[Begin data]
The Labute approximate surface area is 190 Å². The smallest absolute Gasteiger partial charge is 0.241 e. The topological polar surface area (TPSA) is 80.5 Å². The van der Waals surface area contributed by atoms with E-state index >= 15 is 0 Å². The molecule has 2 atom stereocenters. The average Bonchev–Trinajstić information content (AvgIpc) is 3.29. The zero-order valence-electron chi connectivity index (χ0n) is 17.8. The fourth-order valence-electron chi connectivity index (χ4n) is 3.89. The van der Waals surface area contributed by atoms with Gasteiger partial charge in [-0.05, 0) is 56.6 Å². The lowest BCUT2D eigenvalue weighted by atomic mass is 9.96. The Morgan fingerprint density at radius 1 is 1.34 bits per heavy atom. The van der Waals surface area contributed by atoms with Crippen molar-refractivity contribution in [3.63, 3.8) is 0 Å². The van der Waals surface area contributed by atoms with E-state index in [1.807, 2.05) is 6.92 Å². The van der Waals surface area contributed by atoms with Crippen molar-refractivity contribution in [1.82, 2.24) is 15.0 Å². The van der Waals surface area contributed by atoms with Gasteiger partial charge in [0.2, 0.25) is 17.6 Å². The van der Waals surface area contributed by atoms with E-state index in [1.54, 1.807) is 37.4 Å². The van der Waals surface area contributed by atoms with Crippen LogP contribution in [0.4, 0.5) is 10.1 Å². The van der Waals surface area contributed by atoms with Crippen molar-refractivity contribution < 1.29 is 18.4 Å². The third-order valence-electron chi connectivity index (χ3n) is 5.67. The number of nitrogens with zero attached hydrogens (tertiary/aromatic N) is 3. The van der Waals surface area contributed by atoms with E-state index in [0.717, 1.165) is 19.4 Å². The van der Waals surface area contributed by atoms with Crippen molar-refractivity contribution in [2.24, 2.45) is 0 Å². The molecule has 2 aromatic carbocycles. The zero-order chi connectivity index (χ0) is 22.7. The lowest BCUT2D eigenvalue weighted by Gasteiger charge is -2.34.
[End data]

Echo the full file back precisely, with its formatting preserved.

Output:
The Labute approximate surface area is 190 Å². The smallest absolute Gasteiger partial charge is 0.241 e. The topological polar surface area (TPSA) is 80.5 Å². The van der Waals surface area contributed by atoms with E-state index >= 15 is 0 Å². The molecule has 2 atom stereocenters. The average Bonchev–Trinajstić information content (AvgIpc) is 3.29. The zero-order valence-electron chi connectivity index (χ0n) is 17.8. The fourth-order valence-electron chi connectivity index (χ4n) is 3.89. The van der Waals surface area contributed by atoms with Gasteiger partial charge in [-0.05, 0) is 56.6 Å². The lowest BCUT2D eigenvalue weighted by atomic mass is 9.96. The Morgan fingerprint density at radius 1 is 1.34 bits per heavy atom. The van der Waals surface area contributed by atoms with Crippen molar-refractivity contribution in [3.63, 3.8) is 0 Å². The van der Waals surface area contributed by atoms with E-state index in [1.807, 2.05) is 6.92 Å². The van der Waals surface area contributed by atoms with Crippen molar-refractivity contribution in [1.82, 2.24) is 15.0 Å². The van der Waals surface area contributed by atoms with Gasteiger partial charge in [0.2, 0.25) is 17.6 Å². The van der Waals surface area contributed by atoms with E-state index in [1.54, 1.807) is 37.4 Å². The van der Waals surface area contributed by atoms with Crippen LogP contribution in [0.4, 0.5) is 10.1 Å². The van der Waals surface area contributed by atoms with Crippen molar-refractivity contribution < 1.29 is 18.4 Å². The third-order valence-electron chi connectivity index (χ3n) is 5.67. The number of nitrogens with zero attached hydrogens (tertiary/aromatic N) is 3. The van der Waals surface area contributed by atoms with E-state index in [0.717, 1.165) is 19.4 Å². The van der Waals surface area contributed by atoms with Crippen molar-refractivity contribution in [2.24, 2.45) is 0 Å². The molecule has 2 aromatic carbocycles. The zero-order chi connectivity index (χ0) is 22.7. The lowest BCUT2D eigenvalue weighted by Gasteiger charge is -2.34.